The middle of the 20th century was a boom period in American coffee consumption. By 1923, writes Pendergrast, per capita U.S. coffee consumption had risen to an average of 500 cups of coffee per year. The small, regional roasters and distributors that had dominated the market gave way to national companies like Standard Brands and General Foods that began marketing and advertising more aggressively on radio. Even the Great Depression couldn’t slake American’s thirst for coffee, and the U.S. military’s huge requisition of coffee created a generation of GIs who returned home with the habit.
But World War II-era home-front rationing led to diluted brews that Americans grew accustomed to. In the 1950s, the robusta coffee bean—cheaper, quicker to mature and of lower quality than its Arabica cousin—began to grow as a percentage of the coffee market, a particular favorite of companies making the newly popular instant coffees. Soft drinks surged in popularity during the same period, serving to the caffeine thirst of Baby Boomers who developed a different habit than their parents. And for the first time, in the late 1960s, the media began carrying stories about scientific studies and medical concerns about possible negative health effects of coffee consumption. The combination of low-quality product, changing demographics and health scares led to a plunge in coffee consumption—from a high of 3.1 cups per capita per day in 1962 to 2.2 cups in 1974.
Just around that time, change was brewing. In 1966, a Dutch-born coffee importer named Alfred Peet opened a retail coffee shop in Berkeley, Calif., that sold high-quality beans for home use, and became a beacon for all those seeking more than watered-down grounds. In 1970, a trio of Seattle college pals decided to open their own quality coffee shop in their home town, turning to Peet as the supplier for their beans and a model for their store design; a year later, they opened the first Starbucks. By the time marketing expert Howard Schultz took over Starbucks in the mid-1980s, he’d figured out that coffee didn’t just have to be a habit—it could be a ritual, something that could be filled with unique vocabulary and a sense of communal partaking.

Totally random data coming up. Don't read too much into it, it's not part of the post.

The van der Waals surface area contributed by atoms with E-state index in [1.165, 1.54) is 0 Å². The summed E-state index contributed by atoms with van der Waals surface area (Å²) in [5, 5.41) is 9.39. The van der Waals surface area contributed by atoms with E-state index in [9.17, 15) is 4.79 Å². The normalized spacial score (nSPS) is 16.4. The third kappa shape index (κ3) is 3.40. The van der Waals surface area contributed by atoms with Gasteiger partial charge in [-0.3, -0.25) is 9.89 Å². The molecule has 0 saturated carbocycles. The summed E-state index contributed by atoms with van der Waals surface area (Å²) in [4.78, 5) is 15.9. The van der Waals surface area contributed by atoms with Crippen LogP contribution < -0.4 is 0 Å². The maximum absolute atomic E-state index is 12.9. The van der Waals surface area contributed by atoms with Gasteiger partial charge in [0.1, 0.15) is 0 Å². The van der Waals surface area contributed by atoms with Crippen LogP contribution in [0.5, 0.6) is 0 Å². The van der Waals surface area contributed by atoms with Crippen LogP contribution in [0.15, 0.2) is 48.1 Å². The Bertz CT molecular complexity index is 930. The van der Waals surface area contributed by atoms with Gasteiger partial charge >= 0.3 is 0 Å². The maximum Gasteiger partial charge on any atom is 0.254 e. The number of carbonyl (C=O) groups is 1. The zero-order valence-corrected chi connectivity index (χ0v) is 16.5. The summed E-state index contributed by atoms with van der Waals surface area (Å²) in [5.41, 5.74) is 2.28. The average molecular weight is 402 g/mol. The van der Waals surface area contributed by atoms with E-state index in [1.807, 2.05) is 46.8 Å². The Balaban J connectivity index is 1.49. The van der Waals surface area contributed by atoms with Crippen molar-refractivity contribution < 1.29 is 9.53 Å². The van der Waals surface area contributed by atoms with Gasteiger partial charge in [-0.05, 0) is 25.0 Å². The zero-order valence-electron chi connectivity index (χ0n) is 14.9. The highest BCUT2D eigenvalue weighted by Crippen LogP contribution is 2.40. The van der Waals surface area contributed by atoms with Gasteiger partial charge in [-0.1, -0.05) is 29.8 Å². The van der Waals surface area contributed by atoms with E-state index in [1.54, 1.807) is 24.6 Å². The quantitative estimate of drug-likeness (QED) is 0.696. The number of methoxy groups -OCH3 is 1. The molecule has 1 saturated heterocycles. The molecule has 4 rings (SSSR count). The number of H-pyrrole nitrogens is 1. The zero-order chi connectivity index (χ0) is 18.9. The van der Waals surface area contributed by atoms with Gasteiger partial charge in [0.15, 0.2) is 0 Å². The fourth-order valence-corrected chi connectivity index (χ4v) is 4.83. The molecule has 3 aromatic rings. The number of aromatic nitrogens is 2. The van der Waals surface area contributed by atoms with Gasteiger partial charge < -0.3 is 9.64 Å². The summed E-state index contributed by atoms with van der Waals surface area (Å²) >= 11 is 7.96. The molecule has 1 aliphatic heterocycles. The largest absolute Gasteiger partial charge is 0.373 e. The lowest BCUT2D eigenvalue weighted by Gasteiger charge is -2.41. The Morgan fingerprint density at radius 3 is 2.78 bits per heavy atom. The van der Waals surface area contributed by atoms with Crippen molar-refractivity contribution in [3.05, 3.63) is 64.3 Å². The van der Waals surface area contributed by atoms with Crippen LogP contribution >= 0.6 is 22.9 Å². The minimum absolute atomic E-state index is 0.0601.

The coffee marketplace had undergone a radical shift. The traditional cuppa joe—black, or with cream and sugar—was being overtaken by espresso-based drinks and gourmet beans. And new coffee drinkers were far more likely than their aging counterparts to consume the fancy stuff. According to statistics published in March by the National Coffee Association of U.S.A., the industry’s trade organization, 40 percent of 18- to 24-year-olds drank coffee daily in 2010, up 6 percent in four years. And while those over 60 were still more likely to be daily coffee drinkers (69 percent in 2010), only 4 percent of those older coffee drinkers opted for espresso-based specialty coffee as their drink of choice, compared to 14 percent of 18- to 24-year-olds.
Quality was triumphing. Clearly if one were going to start becoming a coffee drinker, now was the time.